When I first moved into my Tottori apartment, I noticed that the previous tenant had covered the door peephole with a piece of black electrical tape.  I always wondered why she did that.  Now I know.  The tape makes it look like the lights are off and no one's home.  I restored the electrical tape to its previous location in the hopes it would serve as an NHK guy repellent.  So far so good.

Welcome Party
Our new foreign teacher Bryan arrived to replace Brad, the returning teacher.  The welcome / farewell party went really well.  I performed my 2 Japanese songs.  They went over well except for the fact the vocal mic kept cutting out.  Oh well.  It was nice performing them to a roomful of Japanese people cuz they actually understood the lyrics.  Everyone laughed after each line of lyrics.  Good thing the songs were intended to be funny.  Unfortunately, I felt kinda sick the day after the party...

My First Flu
That "kinda sick" feeling turned into a horrible flu.  Being a warm-blooded California boy, the harsh Tottori winter hit me really hard.  In fact, this was the first flu of my life.

The weekend turned foggy as I spiraled further into darkness.  I had a second date scheduled with the lovely Kaori that the virus grudgingly forced me to cancel.

I called in sick on Tuesday.  Then my manager Akiko took me to a clinic Wednesday morning.  Unfortunately, the clinic wouldn't accept my health insurance.  Foreign teachers at AEON are not entered into the national medical insurance system, so our medical coverage is simply travel insurance.  We have to pay cash for all treatments, then get reimbursed.  To ensure we're not tricking the insurance company, the doctor treating us has to fill out a special document.  The clinic was not agreeable to this.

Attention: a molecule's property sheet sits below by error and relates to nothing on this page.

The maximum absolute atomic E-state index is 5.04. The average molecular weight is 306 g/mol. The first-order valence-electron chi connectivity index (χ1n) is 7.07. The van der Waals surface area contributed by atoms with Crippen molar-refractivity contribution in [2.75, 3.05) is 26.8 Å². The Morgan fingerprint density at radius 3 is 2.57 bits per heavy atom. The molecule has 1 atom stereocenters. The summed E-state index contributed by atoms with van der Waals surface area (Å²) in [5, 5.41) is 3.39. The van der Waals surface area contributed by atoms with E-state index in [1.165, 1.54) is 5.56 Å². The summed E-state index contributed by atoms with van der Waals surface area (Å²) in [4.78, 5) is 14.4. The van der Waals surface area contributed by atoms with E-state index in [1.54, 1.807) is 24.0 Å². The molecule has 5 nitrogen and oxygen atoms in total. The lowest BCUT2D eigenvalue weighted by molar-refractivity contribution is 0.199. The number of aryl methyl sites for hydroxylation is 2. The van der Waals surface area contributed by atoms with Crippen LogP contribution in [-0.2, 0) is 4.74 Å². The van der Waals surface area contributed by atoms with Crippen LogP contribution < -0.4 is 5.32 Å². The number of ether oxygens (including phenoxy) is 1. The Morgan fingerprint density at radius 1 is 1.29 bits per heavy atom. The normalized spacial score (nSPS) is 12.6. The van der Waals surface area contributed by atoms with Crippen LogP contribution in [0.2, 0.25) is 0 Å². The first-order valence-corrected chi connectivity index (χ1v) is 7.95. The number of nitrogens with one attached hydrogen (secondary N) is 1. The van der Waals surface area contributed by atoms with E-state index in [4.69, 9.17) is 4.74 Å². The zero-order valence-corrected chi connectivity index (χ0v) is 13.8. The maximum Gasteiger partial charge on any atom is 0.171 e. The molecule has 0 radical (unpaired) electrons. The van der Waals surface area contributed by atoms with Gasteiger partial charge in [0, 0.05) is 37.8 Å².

Fortunately, Tottori Red Cross Hospital was.  As Akiko drove me there, I propped my head against her passenger-side window and moaned like a decaying risen-from-the-dead zombie in dire need of fresh human brains.  I was so sick I almost collapsed in the waiting room.  After checking in at 5 counters, I saw a doctor relatively quickly considering I had no appointment.  He gave me 3 prescriptions.  After visiting another 3 counters, we were on our way.  Akiko and the head teacher Maiko insisted I take the rest of the week off.  I hope I still have a job when I return on Tuesday!

As soon as the antibiotics kicked in, I got much better.  A slight cough still lingers, but I don't have that thirst for human brains tormenting me.  I called Kaori to reschedule our second date.  She didn't return my calls.  Thanks, Mr. Flu Virus.

You may be wondering why AEON would not enroll the foreign teachers into the national health insurance system.  The reason for this lies in the foreign teacher working hours.  Working hours are kept well below 40 hours a week.  This keeps the salary except from national pension system taxes, and therefore makes AEON's compensation package that much more attractive.

Later on in my tenure with AEON, they offered all teachers an opportunity to enter the national system (health insurance and pension).  However, this meant more working hours coupled with lower pay (due to higher taxes).  Being a healthy 26 year-old at the time, I declined.  I would just have to deal with the inconvenient health insurance if and when the situation arose.  In speaking with other foreign teachers, I think most declined as well.  The majority of AEON teachers are young, healthy, and not planning on spending more than a year or two teaching English in Japan.  If their plans happen to change (usually due to meeting that special Japanese someone), they could enter the national system then to enjoy the added benefits.